Today, people’s bodies are more perfectly melded with technology than we could have imagined mere decades ago. Superhuman strength, dexterity, and senses are no longer science-fiction — they’re already here.
Though cutting-edge technology offers us a glimpse into the capabilities of enhanced humans in the future, it’s most useful these days as support for people who have been affected by a disability. Cyborg technology can replace missing limbs, organs, and bodily senses. Sometimes, it can even enhance the body’s typical function.
Here are six of the most striking examples of this cyborg present. They show us how far we have already come, and how far we could go in the future.
Activist and artist Neil Harbisson was born without the ability to see color. In 2004, he decided to change that. He mounted an electronic antenna to the lower back of his skull that turns frequencies of light into vibrations his brain interprets as sound, allowing him to “hear color.” These frequencies are even able to go beyond the visual spectrum, allowing him to “hear” invisible frequencies such as infrared and ultraviolet.
“There is no difference between the software and my brain, or my antenna and any other body part. Being united to cybernetics makes me feel that I am technology,” he said in a National Geographic interview.
His body modification was not always well-accepted: the British government took issue when the antenna showed up in Harbisson’s passport photo. Harbisson fought the government to keep it in. He won, becoming the first “legally recognized” cyborg.
The LUKE Arm (named after Luke Sywalker) is a highly advanced prosthetic that lends the wearer a sense of touch. A specialized motor can provide feedback to mimic the resistance offered by various physical objects — users can feel that a pillow offers less resistance than a brick. With the help of funding from the Defense Advanced Research Projects Agency (DARPA), the finished design received U.S. Food and Drug Administration (FDA) approval in 2014.
Electronic sensors receive signals from the wearer’s muscles that the device then translates into physical movement. The wearer can manipulate multiple joints at once through switches that can be controlled with his or her feet. The first commercially available LUKE arm became available to a small group of military amputees in late 2016. Amputees can now buy the prosthetic through their physicians, but the device is rumored to cost around $100,000.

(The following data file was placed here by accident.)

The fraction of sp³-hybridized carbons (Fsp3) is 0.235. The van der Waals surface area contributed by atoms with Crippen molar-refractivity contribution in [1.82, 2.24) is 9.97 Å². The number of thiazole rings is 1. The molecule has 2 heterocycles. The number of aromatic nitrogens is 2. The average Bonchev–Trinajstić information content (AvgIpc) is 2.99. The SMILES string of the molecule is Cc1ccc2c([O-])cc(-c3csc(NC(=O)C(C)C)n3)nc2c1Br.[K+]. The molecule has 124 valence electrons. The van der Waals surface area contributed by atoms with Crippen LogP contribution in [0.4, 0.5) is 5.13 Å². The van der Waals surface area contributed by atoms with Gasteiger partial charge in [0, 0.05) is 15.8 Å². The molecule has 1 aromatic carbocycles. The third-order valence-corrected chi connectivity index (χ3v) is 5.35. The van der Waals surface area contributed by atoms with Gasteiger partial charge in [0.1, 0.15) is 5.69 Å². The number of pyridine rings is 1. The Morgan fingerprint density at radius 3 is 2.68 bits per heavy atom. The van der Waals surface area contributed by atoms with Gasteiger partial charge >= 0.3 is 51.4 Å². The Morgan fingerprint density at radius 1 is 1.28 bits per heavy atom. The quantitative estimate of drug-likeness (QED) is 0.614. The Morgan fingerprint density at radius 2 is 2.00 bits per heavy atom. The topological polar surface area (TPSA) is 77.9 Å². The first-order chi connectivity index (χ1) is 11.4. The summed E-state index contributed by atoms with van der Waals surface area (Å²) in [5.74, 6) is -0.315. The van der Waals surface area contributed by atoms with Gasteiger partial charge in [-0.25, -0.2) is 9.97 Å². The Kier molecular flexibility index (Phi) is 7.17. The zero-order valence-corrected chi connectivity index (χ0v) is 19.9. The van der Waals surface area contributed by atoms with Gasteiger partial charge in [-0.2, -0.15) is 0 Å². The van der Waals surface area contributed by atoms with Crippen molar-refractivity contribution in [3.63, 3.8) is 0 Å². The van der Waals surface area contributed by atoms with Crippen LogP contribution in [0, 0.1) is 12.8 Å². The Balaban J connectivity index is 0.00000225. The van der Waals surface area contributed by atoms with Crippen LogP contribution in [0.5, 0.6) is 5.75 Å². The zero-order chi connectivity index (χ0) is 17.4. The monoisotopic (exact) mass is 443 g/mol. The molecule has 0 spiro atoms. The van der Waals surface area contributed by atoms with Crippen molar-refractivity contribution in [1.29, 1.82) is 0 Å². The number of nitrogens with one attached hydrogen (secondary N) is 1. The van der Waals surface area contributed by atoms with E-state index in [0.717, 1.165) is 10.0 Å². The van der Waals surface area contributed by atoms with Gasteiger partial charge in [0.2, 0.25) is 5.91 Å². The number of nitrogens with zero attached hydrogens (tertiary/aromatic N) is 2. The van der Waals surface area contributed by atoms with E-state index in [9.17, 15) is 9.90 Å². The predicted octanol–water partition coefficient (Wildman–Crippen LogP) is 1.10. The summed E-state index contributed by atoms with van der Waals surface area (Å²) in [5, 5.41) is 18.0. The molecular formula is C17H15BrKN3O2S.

In his 20s, Jens Naumann was involved in two separate accidents that shot metal shards into his eyes, causing him to lose his vision. In 2002, at the age of 37, Naumann participated in a clinical trial performed at the Lisbon-based Dobelle Institute in which a television camera was connected straight to his brain, bypassing his faulty eyes. Dots of light combined to form shapes and outlines of the world around him, giving him “this kind of dot matrix-type vision.” The system enabled him to see Christmas lights outlining his home in Canada that year.
Unfortunately, the system failed only after a couple of weeks. And when William Dobelle, the original inventor of the technology, passed away in 2004, he left behind almost no documentation, leaving technicians no instructions for how to repair Naumann’s system. In 2010, Naumann had the system surgically removed, rendering him completely blind once again.
The mind-controlled bionic leg was first used in 2012 by Zac Vawter, a software engineer from Seattle whose leg was amputated above the knee in 2009. The technology that translates brain signals into physical movement, called Targeted Muscle Reinnvervation (TMR), was first created in 2003 for upper-limb prosthetics. But Vawter’s prosthetic was revolutionary because it was the first leg prosthetic use it.
In 2012, Zac Vawter climbed the 2,100 steps of the Willis Tower in Chicago, with the help of his prosthetic leg. It took him 53 minutes and nine seconds.
Prosthetics company bebionic has created some of the most sophisticated prosthetic hands to date. Individual motors move every joint along every digit independently. To help with everyday use, the bebionic has 14 pre-determined grip patterns. Highly sensitive motors vary the speed and force of the grip in real-time — it’s delicate enough for the user to hold an egg between his or her index finger and thumb, and robust enough to hold up to 45 kilograms (99 pounds).
The bebionic hand has been available commercially since 2010. Models released in the years since have improved its battery life, flexibility, and software.
Toronto-based filmmaker Rob Spence decided to replace his missing right eye with a prosthetic equipped with a wirelessly-transmitting video camera. Thanks to a partnership with RF wireless design company and a group of electrical engineers, Spence created a prosthetic eye shell that could house enough electronics in such a small, confined space.
The camera can record up to 30 minutes of footage before depleting the battery. Spence used footage captured by his eye prosthetic in a documentary called Deus Ex: The Eyeborg Documentary.